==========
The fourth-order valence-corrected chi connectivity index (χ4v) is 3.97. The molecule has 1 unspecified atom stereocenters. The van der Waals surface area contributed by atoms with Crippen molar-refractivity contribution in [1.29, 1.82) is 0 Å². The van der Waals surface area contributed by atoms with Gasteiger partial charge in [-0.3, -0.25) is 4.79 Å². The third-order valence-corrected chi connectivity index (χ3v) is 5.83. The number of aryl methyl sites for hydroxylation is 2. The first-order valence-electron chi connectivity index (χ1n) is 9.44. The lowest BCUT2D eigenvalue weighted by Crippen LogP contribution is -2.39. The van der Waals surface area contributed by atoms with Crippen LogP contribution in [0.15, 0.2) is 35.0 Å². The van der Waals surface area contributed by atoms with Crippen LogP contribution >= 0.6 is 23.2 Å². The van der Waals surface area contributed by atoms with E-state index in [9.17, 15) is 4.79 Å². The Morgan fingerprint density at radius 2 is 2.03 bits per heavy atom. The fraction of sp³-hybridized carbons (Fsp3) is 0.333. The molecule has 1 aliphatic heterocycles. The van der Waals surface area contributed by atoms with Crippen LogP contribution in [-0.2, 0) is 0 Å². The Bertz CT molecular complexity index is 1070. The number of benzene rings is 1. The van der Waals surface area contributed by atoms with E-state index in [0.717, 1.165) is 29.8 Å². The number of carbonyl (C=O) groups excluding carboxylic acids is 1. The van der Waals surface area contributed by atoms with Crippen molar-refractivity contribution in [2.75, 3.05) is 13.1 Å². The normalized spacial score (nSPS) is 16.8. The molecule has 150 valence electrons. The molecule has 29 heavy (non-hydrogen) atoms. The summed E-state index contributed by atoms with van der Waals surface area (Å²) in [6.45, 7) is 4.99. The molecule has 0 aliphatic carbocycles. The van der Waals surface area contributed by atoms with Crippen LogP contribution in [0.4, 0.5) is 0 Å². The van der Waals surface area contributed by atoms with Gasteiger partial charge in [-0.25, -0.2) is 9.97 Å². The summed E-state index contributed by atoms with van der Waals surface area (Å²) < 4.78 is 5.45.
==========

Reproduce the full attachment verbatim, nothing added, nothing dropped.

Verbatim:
The fourth-order valence-corrected chi connectivity index (χ4v) is 3.97. The molecule has 1 unspecified atom stereocenters. The van der Waals surface area contributed by atoms with Crippen molar-refractivity contribution in [1.29, 1.82) is 0 Å². The van der Waals surface area contributed by atoms with Gasteiger partial charge in [-0.3, -0.25) is 4.79 Å². The third-order valence-corrected chi connectivity index (χ3v) is 5.83. The number of aryl methyl sites for hydroxylation is 2. The first-order valence-electron chi connectivity index (χ1n) is 9.44. The lowest BCUT2D eigenvalue weighted by Crippen LogP contribution is -2.39. The van der Waals surface area contributed by atoms with Crippen LogP contribution in [0.15, 0.2) is 35.0 Å². The van der Waals surface area contributed by atoms with Crippen LogP contribution >= 0.6 is 23.2 Å². The van der Waals surface area contributed by atoms with E-state index in [9.17, 15) is 4.79 Å². The Morgan fingerprint density at radius 2 is 2.03 bits per heavy atom. The fraction of sp³-hybridized carbons (Fsp3) is 0.333. The molecule has 1 aliphatic heterocycles. The van der Waals surface area contributed by atoms with Crippen LogP contribution in [-0.2, 0) is 0 Å². The Bertz CT molecular complexity index is 1070. The number of benzene rings is 1. The van der Waals surface area contributed by atoms with E-state index in [0.717, 1.165) is 29.8 Å². The number of carbonyl (C=O) groups excluding carboxylic acids is 1. The van der Waals surface area contributed by atoms with Crippen molar-refractivity contribution in [2.75, 3.05) is 13.1 Å². The normalized spacial score (nSPS) is 16.8. The molecule has 150 valence electrons. The molecule has 29 heavy (non-hydrogen) atoms. The summed E-state index contributed by atoms with van der Waals surface area (Å²) in [6.45, 7) is 4.99. The molecule has 0 aliphatic carbocycles. The van der Waals surface area contributed by atoms with Crippen LogP contribution in [0.4, 0.5) is 0 Å². The van der Waals surface area contributed by atoms with Gasteiger partial charge in [-0.25, -0.2) is 9.97 Å². The summed E-state index contributed by atoms with van der Waals surface area (Å²) < 4.78 is 5.45.